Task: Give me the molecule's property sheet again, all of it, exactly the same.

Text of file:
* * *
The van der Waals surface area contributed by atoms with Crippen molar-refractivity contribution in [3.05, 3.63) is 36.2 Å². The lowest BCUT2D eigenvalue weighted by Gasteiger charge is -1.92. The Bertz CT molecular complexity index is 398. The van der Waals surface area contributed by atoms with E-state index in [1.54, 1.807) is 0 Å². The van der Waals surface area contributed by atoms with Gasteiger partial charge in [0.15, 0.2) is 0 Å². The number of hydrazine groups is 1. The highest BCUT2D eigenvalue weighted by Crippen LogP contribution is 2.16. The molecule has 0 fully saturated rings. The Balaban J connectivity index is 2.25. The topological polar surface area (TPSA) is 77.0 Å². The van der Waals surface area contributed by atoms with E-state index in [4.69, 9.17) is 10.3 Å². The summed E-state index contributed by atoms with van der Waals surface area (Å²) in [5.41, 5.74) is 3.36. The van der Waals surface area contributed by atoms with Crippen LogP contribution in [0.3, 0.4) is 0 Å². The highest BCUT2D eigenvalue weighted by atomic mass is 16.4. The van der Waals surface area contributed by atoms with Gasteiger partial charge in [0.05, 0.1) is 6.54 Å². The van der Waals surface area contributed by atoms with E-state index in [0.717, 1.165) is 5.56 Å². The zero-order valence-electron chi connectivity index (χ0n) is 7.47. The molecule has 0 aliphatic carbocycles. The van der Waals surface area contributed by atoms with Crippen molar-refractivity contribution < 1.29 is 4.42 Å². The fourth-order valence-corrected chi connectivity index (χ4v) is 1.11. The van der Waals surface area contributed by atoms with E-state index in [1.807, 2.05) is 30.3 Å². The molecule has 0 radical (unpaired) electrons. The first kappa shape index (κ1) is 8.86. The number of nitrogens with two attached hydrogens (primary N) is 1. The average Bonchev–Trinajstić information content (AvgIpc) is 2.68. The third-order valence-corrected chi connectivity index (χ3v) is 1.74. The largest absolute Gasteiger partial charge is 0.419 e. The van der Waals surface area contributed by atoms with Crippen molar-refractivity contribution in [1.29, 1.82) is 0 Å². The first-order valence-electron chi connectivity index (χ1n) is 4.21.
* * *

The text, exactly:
The van der Waals surface area contributed by atoms with Crippen molar-refractivity contribution in [3.05, 3.63) is 36.2 Å². The lowest BCUT2D eigenvalue weighted by Gasteiger charge is -1.92. The Bertz CT molecular complexity index is 398. The van der Waals surface area contributed by atoms with E-state index in [1.54, 1.807) is 0 Å². The van der Waals surface area contributed by atoms with Gasteiger partial charge in [0.15, 0.2) is 0 Å². The number of hydrazine groups is 1. The highest BCUT2D eigenvalue weighted by Crippen LogP contribution is 2.16. The molecule has 0 fully saturated rings. The Balaban J connectivity index is 2.25. The topological polar surface area (TPSA) is 77.0 Å². The van der Waals surface area contributed by atoms with E-state index in [4.69, 9.17) is 10.3 Å². The summed E-state index contributed by atoms with van der Waals surface area (Å²) in [5.41, 5.74) is 3.36. The van der Waals surface area contributed by atoms with Crippen LogP contribution in [0.3, 0.4) is 0 Å². The highest BCUT2D eigenvalue weighted by atomic mass is 16.4. The van der Waals surface area contributed by atoms with Gasteiger partial charge in [0.05, 0.1) is 6.54 Å². The van der Waals surface area contributed by atoms with E-state index in [0.717, 1.165) is 5.56 Å². The zero-order valence-electron chi connectivity index (χ0n) is 7.47. The molecule has 0 aliphatic carbocycles. The van der Waals surface area contributed by atoms with Crippen molar-refractivity contribution < 1.29 is 4.42 Å². The fourth-order valence-corrected chi connectivity index (χ4v) is 1.11. The van der Waals surface area contributed by atoms with E-state index in [1.807, 2.05) is 30.3 Å². The molecule has 0 radical (unpaired) electrons. The first kappa shape index (κ1) is 8.86. The number of nitrogens with two attached hydrogens (primary N) is 1. The average Bonchev–Trinajstić information content (AvgIpc) is 2.68. The third-order valence-corrected chi connectivity index (χ3v) is 1.74. The largest absolute Gasteiger partial charge is 0.419 e. The van der Waals surface area contributed by atoms with Crippen molar-refractivity contribution in [1.29, 1.82) is 0 Å². The first-order valence-electron chi connectivity index (χ1n) is 4.21.